Biography by Adam Sisman

I’ve been reading and very much enjoying Adam Sisman’s biography of John le Carré. It’s excellent, highly readable and formidably long. It also has as subtle a piece of writing in the foreword as you could wish for about the difficulties of writing the  biography of someone who is still alive. He states there that he intends to update the book when le Carré has died so it’ll be interesting to see what gets added. Incidentally le Carré is due to publish The Pigeon Tunnel: Stories from my Life in September 2016 and presumably he must have held some things back from his biographer to put in his autobiography.

I particularly enjoyed reading about The Spy Who came in from the Cold one of my all time favourites, especially when feeling a bit disillusioned with life. So here are a few facts:

  • it was originally going to be titled The Carcass of the Lion but Victor Gollancz, the publisher, decided SWCIFTC would be better; it comes from a piece of dialogue in the beginning of the book between ‘C’ and Leamas depicted in the clip below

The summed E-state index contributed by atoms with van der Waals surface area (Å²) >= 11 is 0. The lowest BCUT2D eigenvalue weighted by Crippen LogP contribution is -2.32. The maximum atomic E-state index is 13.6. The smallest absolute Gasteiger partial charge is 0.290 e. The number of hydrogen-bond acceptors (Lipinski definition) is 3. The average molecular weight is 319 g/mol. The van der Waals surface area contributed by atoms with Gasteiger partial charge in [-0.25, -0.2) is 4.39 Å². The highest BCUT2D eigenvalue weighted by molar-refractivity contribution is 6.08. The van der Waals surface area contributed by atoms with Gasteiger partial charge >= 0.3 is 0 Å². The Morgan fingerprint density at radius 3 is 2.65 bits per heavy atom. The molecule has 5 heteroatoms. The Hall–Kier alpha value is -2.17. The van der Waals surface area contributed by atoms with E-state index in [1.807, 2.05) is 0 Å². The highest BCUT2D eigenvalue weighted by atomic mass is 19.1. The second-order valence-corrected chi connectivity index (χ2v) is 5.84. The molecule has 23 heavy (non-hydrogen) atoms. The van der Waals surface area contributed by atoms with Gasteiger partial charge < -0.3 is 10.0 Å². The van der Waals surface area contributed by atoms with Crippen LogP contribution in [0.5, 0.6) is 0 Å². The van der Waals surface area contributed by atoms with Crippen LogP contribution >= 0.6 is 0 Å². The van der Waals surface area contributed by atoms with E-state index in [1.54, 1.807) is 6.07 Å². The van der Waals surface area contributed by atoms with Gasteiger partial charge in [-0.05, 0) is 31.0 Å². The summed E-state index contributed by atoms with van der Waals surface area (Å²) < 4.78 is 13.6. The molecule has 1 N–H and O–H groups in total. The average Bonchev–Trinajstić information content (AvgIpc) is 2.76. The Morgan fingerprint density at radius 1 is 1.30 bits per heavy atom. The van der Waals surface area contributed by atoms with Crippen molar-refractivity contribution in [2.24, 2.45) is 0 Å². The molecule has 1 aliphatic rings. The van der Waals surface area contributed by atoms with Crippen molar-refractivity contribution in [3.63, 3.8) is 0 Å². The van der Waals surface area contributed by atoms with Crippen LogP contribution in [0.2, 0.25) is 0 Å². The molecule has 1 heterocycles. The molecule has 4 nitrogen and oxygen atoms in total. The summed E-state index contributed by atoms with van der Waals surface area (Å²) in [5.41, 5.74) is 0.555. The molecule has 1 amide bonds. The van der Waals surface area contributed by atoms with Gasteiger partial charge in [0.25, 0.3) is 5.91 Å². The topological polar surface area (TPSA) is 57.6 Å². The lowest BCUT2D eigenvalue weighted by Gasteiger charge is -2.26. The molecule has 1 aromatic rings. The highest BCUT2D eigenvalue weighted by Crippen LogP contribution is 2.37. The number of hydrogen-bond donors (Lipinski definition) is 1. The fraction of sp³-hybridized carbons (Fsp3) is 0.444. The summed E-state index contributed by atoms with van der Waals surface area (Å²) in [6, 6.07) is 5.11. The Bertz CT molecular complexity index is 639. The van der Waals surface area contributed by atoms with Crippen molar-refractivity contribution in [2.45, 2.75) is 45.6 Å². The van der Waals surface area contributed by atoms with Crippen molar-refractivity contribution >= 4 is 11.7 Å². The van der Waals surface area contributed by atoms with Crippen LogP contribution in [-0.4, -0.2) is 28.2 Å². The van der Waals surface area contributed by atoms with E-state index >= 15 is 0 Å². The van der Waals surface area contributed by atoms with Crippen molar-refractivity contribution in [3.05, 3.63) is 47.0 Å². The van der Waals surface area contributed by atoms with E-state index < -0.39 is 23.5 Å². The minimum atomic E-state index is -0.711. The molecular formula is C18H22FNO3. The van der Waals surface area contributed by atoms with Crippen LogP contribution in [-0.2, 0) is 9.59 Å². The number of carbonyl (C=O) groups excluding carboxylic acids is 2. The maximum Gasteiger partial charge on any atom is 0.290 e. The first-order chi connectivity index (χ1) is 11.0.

• Gollancz had the idea of publishing the book under the name of Alec Leamas the name of the main character in the book who dies at the end. Le Carré sent a telegram stating RELUCTANT PUBLISH AUTOBIOGRAPHY DEAD SPY
  • the initial advance offered was £150, later increased to £175; the advance he got for his next book The Looking-Glass War was £145,000
  • the original suggestion for the actor to play Leamas in the film was Burt Lancaster; Richard Burton was eventually cast
  • the character of Leamas was based on a Peter Finch-like man le Carré  sat next to in a London airport bar who slammed down a handful of change from many different countries and ordered a large Scotch. He looked much travelled, exhausted and down on his luck. Le Carré and the barman sorted through the change to find the correct sum in the correct currency